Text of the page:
5 Resources for Daily Devotionals

There are many amazing, faithful people who pop open the Bible each morning to the place they left off and start reading.  They’ll read a passage or a chapter, pause for some reflection or journaling, and repeat the process the next day.  I think that’s beautiful and admirable…I really do.  But if I’m honest, some mornings the way I feel about the Bible is exactly the same way I felt about girls in high school.  I know it’s something I want in my life, I’m fascinated and drawn to it, there’s a deep hunger for it…but I can also feel pretty intimidated, a little awkward, and I’m worried that I might be reading this situation totally wrong!

I may be admitting my own spiritual immaturity to the whole internet, but I’ve found it incredibly helpful to use another resource alongside the bible in my devotional time…to be in conversation with theologians, authors, poets, and regular folks who have a passion for sharing how God speaks to them through scripture.  I also figure that the fullest picture of who God is and how God acts in the world won’t just come from my own thoughts…that maybe it’s when different humble, honest, faithful voices come together with their diverse perspectives that we get the fullest picture of God.

So often, I wake up in the morning with this laundry list of things to do rattling around in my head.  Meetings to go to, emails to send, bills I forgot to pay, friends to call back, chores around the house that need to get done, groceries to buy…and those are the good days!  On the bad ones I wake up with a laundry list of grievances to file – I’ve got a meeting to go to that I don’t care about, I’m upset someone didn’t send out an email they said they would, Ashlee didn’t put gas in the car and now I’m running late and so she goes on the grievance list…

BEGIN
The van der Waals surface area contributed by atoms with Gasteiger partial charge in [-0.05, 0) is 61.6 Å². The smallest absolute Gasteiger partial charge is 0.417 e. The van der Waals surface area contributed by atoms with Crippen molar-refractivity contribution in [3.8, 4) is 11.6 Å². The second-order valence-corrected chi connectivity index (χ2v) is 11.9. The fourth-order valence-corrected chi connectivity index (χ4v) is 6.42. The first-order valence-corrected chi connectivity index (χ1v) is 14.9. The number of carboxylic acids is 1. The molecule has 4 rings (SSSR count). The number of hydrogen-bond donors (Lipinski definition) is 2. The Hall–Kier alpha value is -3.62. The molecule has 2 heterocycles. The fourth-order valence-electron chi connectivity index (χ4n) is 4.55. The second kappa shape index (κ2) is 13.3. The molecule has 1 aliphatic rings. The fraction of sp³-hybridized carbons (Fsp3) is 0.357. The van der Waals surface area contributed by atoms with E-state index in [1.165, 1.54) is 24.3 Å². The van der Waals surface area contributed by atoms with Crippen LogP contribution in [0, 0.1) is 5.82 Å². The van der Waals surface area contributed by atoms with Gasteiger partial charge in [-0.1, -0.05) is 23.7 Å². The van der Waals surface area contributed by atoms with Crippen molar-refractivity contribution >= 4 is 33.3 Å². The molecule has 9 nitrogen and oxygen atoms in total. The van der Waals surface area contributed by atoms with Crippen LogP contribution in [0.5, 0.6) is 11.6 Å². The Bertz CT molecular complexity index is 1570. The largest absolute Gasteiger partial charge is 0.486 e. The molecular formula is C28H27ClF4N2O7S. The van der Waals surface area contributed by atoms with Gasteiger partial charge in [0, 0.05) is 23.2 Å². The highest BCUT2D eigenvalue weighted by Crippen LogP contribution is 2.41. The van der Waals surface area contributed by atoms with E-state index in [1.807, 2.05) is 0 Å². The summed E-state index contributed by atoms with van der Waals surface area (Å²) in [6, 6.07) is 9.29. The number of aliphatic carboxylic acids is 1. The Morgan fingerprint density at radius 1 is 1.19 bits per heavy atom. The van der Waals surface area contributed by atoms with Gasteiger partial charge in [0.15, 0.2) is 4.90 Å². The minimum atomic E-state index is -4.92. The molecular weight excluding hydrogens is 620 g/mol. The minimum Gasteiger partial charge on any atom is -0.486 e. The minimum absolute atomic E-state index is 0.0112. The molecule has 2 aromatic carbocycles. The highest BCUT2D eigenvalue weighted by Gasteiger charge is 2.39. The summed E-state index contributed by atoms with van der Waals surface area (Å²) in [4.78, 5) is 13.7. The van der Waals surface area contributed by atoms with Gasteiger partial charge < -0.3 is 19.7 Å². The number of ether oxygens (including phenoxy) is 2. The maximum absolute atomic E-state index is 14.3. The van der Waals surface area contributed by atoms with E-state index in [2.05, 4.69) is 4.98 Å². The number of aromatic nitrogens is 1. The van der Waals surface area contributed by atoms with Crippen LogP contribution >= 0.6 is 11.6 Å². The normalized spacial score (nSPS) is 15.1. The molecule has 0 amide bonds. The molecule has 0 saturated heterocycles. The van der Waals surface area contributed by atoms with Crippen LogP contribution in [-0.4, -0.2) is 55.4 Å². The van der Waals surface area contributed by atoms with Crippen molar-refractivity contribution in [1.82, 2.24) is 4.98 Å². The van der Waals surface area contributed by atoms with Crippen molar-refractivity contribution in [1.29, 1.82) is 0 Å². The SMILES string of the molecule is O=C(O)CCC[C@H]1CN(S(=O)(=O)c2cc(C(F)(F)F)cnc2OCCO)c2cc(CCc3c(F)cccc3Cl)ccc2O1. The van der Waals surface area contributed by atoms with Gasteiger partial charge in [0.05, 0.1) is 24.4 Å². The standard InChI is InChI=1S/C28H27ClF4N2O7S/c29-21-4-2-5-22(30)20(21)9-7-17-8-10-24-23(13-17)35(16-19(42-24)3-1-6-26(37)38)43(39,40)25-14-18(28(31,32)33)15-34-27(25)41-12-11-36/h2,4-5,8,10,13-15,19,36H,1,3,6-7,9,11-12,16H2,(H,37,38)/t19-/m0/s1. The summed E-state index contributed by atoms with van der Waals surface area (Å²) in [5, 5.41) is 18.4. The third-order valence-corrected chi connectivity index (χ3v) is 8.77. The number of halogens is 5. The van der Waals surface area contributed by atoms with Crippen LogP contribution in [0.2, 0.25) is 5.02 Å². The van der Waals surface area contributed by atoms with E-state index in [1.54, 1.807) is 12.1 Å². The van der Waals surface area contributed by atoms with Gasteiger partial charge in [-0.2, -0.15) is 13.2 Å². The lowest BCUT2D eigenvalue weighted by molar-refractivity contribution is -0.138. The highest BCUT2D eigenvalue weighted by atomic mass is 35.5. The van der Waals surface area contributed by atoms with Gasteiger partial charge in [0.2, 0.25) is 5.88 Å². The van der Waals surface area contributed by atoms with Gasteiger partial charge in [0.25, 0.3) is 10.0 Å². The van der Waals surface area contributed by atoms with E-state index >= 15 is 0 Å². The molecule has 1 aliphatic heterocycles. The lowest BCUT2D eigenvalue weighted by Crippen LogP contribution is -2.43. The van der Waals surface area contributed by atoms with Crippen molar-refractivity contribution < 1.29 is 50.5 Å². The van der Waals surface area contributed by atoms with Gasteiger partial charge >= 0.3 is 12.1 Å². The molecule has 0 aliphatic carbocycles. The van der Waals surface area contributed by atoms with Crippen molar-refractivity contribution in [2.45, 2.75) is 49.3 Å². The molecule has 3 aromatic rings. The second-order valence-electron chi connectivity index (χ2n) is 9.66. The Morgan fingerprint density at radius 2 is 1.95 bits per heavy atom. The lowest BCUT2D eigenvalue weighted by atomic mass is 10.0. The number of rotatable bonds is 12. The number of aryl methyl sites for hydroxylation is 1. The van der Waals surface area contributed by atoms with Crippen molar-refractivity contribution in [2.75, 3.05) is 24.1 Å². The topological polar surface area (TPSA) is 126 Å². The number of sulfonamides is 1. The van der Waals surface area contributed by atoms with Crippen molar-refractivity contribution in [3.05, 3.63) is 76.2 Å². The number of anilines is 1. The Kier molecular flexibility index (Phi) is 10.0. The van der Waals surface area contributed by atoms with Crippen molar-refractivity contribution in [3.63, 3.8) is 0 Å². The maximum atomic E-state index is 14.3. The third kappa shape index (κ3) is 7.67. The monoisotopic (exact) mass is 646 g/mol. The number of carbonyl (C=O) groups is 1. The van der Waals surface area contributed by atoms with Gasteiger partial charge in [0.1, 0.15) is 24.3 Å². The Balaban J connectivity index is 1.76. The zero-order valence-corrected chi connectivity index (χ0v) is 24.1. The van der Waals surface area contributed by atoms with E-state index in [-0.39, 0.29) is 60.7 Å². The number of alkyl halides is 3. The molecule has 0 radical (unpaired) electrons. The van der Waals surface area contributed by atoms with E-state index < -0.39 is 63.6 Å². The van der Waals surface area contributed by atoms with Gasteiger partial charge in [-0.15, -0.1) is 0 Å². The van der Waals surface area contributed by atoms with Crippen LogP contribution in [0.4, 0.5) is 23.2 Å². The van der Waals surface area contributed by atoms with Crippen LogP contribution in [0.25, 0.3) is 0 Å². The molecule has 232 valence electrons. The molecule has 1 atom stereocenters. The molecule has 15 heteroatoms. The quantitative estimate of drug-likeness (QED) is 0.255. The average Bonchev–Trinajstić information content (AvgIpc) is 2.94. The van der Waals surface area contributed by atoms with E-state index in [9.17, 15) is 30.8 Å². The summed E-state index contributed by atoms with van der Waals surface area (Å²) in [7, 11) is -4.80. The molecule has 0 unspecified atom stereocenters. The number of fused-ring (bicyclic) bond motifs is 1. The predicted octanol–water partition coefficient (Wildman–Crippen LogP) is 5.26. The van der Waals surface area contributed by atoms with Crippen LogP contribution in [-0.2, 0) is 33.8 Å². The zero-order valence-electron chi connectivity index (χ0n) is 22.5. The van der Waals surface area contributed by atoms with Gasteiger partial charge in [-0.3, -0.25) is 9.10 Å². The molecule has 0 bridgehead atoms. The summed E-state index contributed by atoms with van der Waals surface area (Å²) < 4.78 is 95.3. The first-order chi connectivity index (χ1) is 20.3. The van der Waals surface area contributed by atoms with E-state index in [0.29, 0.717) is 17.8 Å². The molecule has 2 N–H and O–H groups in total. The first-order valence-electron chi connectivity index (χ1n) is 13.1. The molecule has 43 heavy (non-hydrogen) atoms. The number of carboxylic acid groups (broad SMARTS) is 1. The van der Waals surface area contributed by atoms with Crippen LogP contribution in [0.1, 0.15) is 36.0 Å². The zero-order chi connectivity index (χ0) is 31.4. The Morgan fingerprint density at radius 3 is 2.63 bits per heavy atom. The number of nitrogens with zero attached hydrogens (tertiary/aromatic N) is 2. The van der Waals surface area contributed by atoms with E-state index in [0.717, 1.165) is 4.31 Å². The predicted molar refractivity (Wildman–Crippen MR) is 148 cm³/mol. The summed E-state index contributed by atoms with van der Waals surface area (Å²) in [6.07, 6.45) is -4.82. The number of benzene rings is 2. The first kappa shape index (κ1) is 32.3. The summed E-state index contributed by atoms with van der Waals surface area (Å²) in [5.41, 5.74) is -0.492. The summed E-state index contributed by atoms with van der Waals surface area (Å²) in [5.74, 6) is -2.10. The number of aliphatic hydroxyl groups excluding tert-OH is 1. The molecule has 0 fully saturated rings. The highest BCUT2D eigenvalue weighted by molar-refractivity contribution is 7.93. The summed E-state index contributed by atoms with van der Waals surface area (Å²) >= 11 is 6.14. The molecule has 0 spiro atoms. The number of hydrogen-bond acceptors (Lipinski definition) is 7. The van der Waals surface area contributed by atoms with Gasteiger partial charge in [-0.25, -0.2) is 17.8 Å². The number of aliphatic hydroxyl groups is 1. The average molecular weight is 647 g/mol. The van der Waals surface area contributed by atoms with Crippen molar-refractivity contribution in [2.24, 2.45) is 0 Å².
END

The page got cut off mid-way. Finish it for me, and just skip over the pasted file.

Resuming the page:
These are the thoughts that goes through my head as I’m rushing to go out the door.  This is my perspective and my reality.  But on the mornings when I take 10 minutes to slow down, breathe, and make room to listen to God, everything changes.  It’s like a spiritual tooth brush…all the bad morning breath I woke up with gets replaced by something fresh.  I receive the gift of perspective.

The second thing about devotionals is they are often a gift I’m able to give to others.  I’ll find myself having lunch with a friend and realize that what I’ve read in the morning seems to apply directly to what they’re experiencing…and I can then share what my own heart has been meditating on during the day.  I mean this kind of thing happens all the time…but it takes me spending that time in the morning in reflection to be able to have anything to offer to others later in the day.

Here are 5 Recommendations for Daily Devotionals

A Guide to Prayer for Ministers and Other Servants by Rueben P. Job

This classic devotional and prayer book includes thematically arranged material for each week of the year as well as themes and schedules for 12 personal retreats. The authors have adopted the following daily format for this prayer book: daily invocations, readings, scripture, reflection, prayers, weekly hymns, benedictions and printed psalms. (review from Amazon.com)

New Testament for Everyone by NT Wright

N. T. Wright has undertaken a tremendous task: to provide guides to all the books of the New Testament, and to include in them his own translation of the entire text. Each short passage is followed by a highly readable discussion, with background information, useful explanations and suggestions, and thoughts as to how the text can be relevant to our lives today. There are 18 books in the series, but you can start with any book in the new testament.

Listening to Your Life: Daily Meditations with Frederick Buechner By Frederick Buechner

Recommended by Rev. Mark Fenstermacher.  These fresh daily meditations are taken from the writings of Frederick Buechner.

Yes, and…: Daily Mediations By Richard Rohr

Recommended to me by Sarah Sparks-Franklin, this book features 366 daily meditations, each penned by Richard Rohr.

Upper Room Daily Devotional


The Upper Room magazine’s mission is to provide a model of practical Christianity, accessible in varied formats, to help people feel invited and welcomed into God’s presence.  It’s made up of different people who write in with their own stories, so there are many varied perspectives which is nice.

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